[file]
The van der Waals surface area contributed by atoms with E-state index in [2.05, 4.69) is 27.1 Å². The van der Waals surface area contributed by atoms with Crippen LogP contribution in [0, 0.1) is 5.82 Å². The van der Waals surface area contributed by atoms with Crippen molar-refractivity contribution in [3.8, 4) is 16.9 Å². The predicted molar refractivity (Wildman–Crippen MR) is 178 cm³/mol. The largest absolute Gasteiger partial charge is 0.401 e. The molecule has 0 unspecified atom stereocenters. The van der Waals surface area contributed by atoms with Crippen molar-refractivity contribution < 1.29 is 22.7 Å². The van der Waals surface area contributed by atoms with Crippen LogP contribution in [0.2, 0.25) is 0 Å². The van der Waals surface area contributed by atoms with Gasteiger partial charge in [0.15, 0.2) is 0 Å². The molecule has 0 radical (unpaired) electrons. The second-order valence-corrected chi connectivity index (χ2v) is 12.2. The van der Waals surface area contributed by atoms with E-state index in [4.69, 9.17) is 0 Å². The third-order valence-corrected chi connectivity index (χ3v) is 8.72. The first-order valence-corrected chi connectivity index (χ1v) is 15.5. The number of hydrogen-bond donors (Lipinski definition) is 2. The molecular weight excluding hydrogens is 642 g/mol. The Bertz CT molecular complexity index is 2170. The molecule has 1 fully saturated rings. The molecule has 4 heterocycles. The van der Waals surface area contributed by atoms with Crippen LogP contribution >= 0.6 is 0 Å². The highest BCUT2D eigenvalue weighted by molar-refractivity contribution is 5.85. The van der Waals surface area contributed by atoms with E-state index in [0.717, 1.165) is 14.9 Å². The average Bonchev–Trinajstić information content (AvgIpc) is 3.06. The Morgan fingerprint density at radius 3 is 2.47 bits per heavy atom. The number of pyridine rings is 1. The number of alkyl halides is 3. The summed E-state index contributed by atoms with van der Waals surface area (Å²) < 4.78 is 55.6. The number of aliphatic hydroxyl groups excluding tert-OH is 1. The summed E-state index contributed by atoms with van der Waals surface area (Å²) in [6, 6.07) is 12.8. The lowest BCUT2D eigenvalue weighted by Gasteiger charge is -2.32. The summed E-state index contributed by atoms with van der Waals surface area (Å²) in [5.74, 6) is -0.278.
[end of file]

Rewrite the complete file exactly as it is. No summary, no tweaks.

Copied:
The van der Waals surface area contributed by atoms with E-state index in [2.05, 4.69) is 27.1 Å². The van der Waals surface area contributed by atoms with Crippen LogP contribution in [0, 0.1) is 5.82 Å². The van der Waals surface area contributed by atoms with Crippen molar-refractivity contribution in [3.8, 4) is 16.9 Å². The predicted molar refractivity (Wildman–Crippen MR) is 178 cm³/mol. The largest absolute Gasteiger partial charge is 0.401 e. The molecule has 0 unspecified atom stereocenters. The van der Waals surface area contributed by atoms with Crippen molar-refractivity contribution < 1.29 is 22.7 Å². The van der Waals surface area contributed by atoms with Crippen LogP contribution in [0.2, 0.25) is 0 Å². The van der Waals surface area contributed by atoms with Gasteiger partial charge in [0.15, 0.2) is 0 Å². The molecule has 0 radical (unpaired) electrons. The second-order valence-corrected chi connectivity index (χ2v) is 12.2. The van der Waals surface area contributed by atoms with E-state index in [4.69, 9.17) is 0 Å². The third-order valence-corrected chi connectivity index (χ3v) is 8.72. The first-order valence-corrected chi connectivity index (χ1v) is 15.5. The number of hydrogen-bond donors (Lipinski definition) is 2. The molecular weight excluding hydrogens is 642 g/mol. The Bertz CT molecular complexity index is 2170. The molecule has 1 fully saturated rings. The molecule has 4 heterocycles. The van der Waals surface area contributed by atoms with Crippen LogP contribution >= 0.6 is 0 Å². The highest BCUT2D eigenvalue weighted by molar-refractivity contribution is 5.85. The van der Waals surface area contributed by atoms with E-state index in [0.717, 1.165) is 14.9 Å². The average Bonchev–Trinajstić information content (AvgIpc) is 3.06. The Morgan fingerprint density at radius 3 is 2.47 bits per heavy atom. The number of pyridine rings is 1. The number of alkyl halides is 3. The summed E-state index contributed by atoms with van der Waals surface area (Å²) < 4.78 is 55.6. The number of aliphatic hydroxyl groups excluding tert-OH is 1. The summed E-state index contributed by atoms with van der Waals surface area (Å²) in [6, 6.07) is 12.8. The lowest BCUT2D eigenvalue weighted by Gasteiger charge is -2.32. The summed E-state index contributed by atoms with van der Waals surface area (Å²) in [5.74, 6) is -0.278.